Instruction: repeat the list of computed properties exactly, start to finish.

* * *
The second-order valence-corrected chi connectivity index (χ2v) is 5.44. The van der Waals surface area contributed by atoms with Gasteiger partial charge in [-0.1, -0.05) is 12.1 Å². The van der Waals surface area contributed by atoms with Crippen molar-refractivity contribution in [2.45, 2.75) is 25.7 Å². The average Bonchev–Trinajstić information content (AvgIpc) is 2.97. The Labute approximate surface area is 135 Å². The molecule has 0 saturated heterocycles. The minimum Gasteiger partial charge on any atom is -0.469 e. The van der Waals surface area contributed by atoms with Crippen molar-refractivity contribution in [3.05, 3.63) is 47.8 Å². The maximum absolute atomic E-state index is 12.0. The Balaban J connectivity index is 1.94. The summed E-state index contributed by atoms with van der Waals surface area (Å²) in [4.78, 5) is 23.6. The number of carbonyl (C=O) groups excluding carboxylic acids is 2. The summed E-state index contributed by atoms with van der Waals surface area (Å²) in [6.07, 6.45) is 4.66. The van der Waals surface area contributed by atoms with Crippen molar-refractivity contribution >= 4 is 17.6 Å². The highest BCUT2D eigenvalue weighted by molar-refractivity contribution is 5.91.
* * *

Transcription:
The second-order valence-corrected chi connectivity index (χ2v) is 5.44. The van der Waals surface area contributed by atoms with Gasteiger partial charge in [-0.1, -0.05) is 12.1 Å². The van der Waals surface area contributed by atoms with Crippen molar-refractivity contribution in [2.45, 2.75) is 25.7 Å². The average Bonchev–Trinajstić information content (AvgIpc) is 2.97. The Labute approximate surface area is 135 Å². The molecule has 0 saturated heterocycles. The minimum Gasteiger partial charge on any atom is -0.469 e. The van der Waals surface area contributed by atoms with Crippen molar-refractivity contribution in [3.05, 3.63) is 47.8 Å². The maximum absolute atomic E-state index is 12.0. The Balaban J connectivity index is 1.94. The summed E-state index contributed by atoms with van der Waals surface area (Å²) in [4.78, 5) is 23.6. The number of carbonyl (C=O) groups excluding carboxylic acids is 2. The summed E-state index contributed by atoms with van der Waals surface area (Å²) in [6.07, 6.45) is 4.66. The van der Waals surface area contributed by atoms with Crippen molar-refractivity contribution >= 4 is 17.6 Å². The highest BCUT2D eigenvalue weighted by molar-refractivity contribution is 5.91.